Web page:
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Santa Fe, New Mexico-
The Museum of International Folk Art Museum Shop will host an Aboriginal art show and lecture series for the fourth consecutive year, Nov. 26 through Nov. 28.

Andra Archer, a curator, exhibit producer and Australian Aboriginal art expert from Denver, will be giving three lectures/slideshows and two circle talks about the Aboriginal people of Australia and their artwork, Friday, Nov. 26; Saturday, Nov. 27; Sunday, Nov. 28,  1 p.m. and two circle talks Saturday, Nov. 27, and  Sunday, Nov. 28  11 a.m.

"Andra has worked at many Aboriginal art centers assisting women with various techniques and processes for painting on canvas," says Sara Birmingham, Museum of  New Mexico Shops Buyer.  "She will be showing a wide assortment of paintings that have just recently been completed in the remote Aboriginal communities. When we are lucky enough to get her, she presents incredible slide shows and lectures.  Her presentations include storytelling that captures the essence of this special place." 

Archer has just returned from six weeks in the Australian Outback working with the women artists who paint many of the original pieces that will be discussed and available for sale. This most recent trip was Archer's seventh trip to the Central Desert of Australia. The trip takes a full five days from her home in Colorado.

"The artwork people will be seeing at the Museum of International Folk Art reflects the Anangu's deep connection to the land, and the importance of that connection to their culture and law, and to the stories passed down for centuries that have kept their indigenous culture and way of life alive," said Archer in a phone interview from Denver. "Each painting tells a story and each story confirms the ancient culture."

The remote Anangu Pitjantjatjara/Yankunytjatjara (APY) Lands are accessible to some and visited by few.  This area of Australia is most noted because of its proximity to Ayers Rock, known by the indigenous people as Uluru. They are connected throughout time to their land and have struggled to maintain their culture, their identity and their sacred sites since the early 1940s when they were first introduced to Western culture. They come from a long tradition of sand and rock painting, imagery now accessible through their work on canvas.

In recent years, the Kaltjiti Arts Center located on the APY Lands has created a place for women (and some men) to paint and sell their work to the world community.  Through these events at the Museum of International Folk Art, Archer and the Museum of New Mexico Shops are focused on the creation and distribution of authentic Aboriginal products.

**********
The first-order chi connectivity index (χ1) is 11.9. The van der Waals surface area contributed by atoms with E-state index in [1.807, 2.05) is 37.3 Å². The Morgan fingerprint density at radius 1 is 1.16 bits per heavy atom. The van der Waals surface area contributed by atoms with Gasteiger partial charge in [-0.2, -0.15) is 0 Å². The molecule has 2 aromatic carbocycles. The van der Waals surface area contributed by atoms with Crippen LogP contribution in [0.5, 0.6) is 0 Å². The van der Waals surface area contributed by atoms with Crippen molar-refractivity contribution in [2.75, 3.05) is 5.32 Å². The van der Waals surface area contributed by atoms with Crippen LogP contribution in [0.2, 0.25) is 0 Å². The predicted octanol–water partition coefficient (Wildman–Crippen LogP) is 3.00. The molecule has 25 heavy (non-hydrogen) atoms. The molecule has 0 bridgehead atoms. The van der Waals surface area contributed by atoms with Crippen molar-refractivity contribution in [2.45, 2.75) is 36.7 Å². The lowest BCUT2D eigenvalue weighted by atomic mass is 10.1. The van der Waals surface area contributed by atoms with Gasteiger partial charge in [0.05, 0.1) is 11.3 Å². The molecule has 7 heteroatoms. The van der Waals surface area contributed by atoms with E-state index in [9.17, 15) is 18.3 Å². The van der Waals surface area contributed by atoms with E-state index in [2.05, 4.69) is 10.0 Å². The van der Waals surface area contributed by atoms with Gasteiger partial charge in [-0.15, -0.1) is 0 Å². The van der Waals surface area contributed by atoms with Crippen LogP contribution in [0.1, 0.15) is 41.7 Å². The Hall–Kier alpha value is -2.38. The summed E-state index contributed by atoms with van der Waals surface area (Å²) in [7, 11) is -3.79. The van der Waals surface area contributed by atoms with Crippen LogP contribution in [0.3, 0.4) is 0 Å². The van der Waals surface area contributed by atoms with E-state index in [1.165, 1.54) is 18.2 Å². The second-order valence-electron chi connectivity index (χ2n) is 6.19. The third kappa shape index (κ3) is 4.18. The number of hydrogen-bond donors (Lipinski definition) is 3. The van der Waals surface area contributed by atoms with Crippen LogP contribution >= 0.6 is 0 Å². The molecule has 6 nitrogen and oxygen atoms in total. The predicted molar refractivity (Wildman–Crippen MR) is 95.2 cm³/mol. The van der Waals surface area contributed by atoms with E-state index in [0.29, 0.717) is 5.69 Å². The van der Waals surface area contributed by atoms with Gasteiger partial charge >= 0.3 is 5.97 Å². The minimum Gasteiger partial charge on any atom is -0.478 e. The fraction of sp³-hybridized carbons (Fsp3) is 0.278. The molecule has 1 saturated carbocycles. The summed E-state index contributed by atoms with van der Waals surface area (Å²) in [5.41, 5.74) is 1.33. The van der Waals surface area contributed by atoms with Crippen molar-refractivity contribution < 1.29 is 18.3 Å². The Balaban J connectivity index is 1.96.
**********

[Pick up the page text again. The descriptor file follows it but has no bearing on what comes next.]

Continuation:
Along with the original paintings of this Aboriginal group there are also textiles and wood products that have been made using the Aboriginal designs.  Although some of the people Archer works with do speak English, and she speaks at least 100 words of their language, they often communicate without using words. There's a certain dialogue and dynamic that happens between the artists and Archer.

"Archer's presentations, which coincide with Thanksgiving weekend, will celebrate many living artists and their culture halfway around the world from us," says Birmingham. "This is certainly an opportunity to buy beautiful artwork while learning about their unique culture and supporting Indigenous Australians."

Indigenous Aboriginal people represent the oldest continuous living culture on earth, having lived throughout Australia for an estimated 40,000 to 50,000 years. Equally as old are the images preserved in Aboriginal rock art. Today rock art, body art and their original stories drawn in the sand are found on canvas paintings.  Painting on canvas was introduced to Aboriginal peoples just 40 years ago by Geoffrey Bardon, who taught school in Papunya, located in the remote lands of the Northern Territory.

Current day Aboriginal artists incorporate their immediate environment and ancestral stories in all their paintings.  Colors and subject matter is often indicative of seasons and climate changes, reds, ochres and browns reflecting winter or drier periods, brighter pinks, purples and yellow depicting flowers blooming in spring or after a heavy rain. They also incorporate symbols representing the land, plants, foods, animals, people, and daily activities into their paintings, such as hills, creeks, rock holes, honey ants, kangaroos, shields, and boomerangs.

WHAT: AUSTRALIAN Aboriginal art show and lecture series
WHERE: Museum of International Folk Art Gift Shop and Auditorium
On Museum Hill, 706 Camino Lejo, off the Old Santa Fe Trail, Santa Fe, New Mexico.  Lectures free with museum admission. Free parking.
LECTURES: Friday, Nov. 26; Saturday, Nov. 27; Sunday, Nov. 28, 1 p.m.  45-minute slide show and lecture.  
CIRCLE TALKS:  Saturday, Nov. 27 and Sunday, Nov. 28, 11 a.m. Informal 20-minute Q&A.

Since 2003, New Mexico Creates has enhanced the livelihoods of over 1,000 artists, artisans and authors through a model of economic self-sufficiency. Over the last seven years, the program has paid directly to the artists and their families of New Mexico over $6 million. The Museum of New Mexico Foundation Shops through the New Mexico Creates initiative offers these extraordinary beautiful, state and locally made gifts and collectables in its six shops in the following Museums of New Mexico; New Mexico History Museum, Palace of the Governors, New Mexico Museum of Art and the Museum of Indian Arts and Culture and the Museum of International Folk Art as well as two websites: and

Jennifer Marshall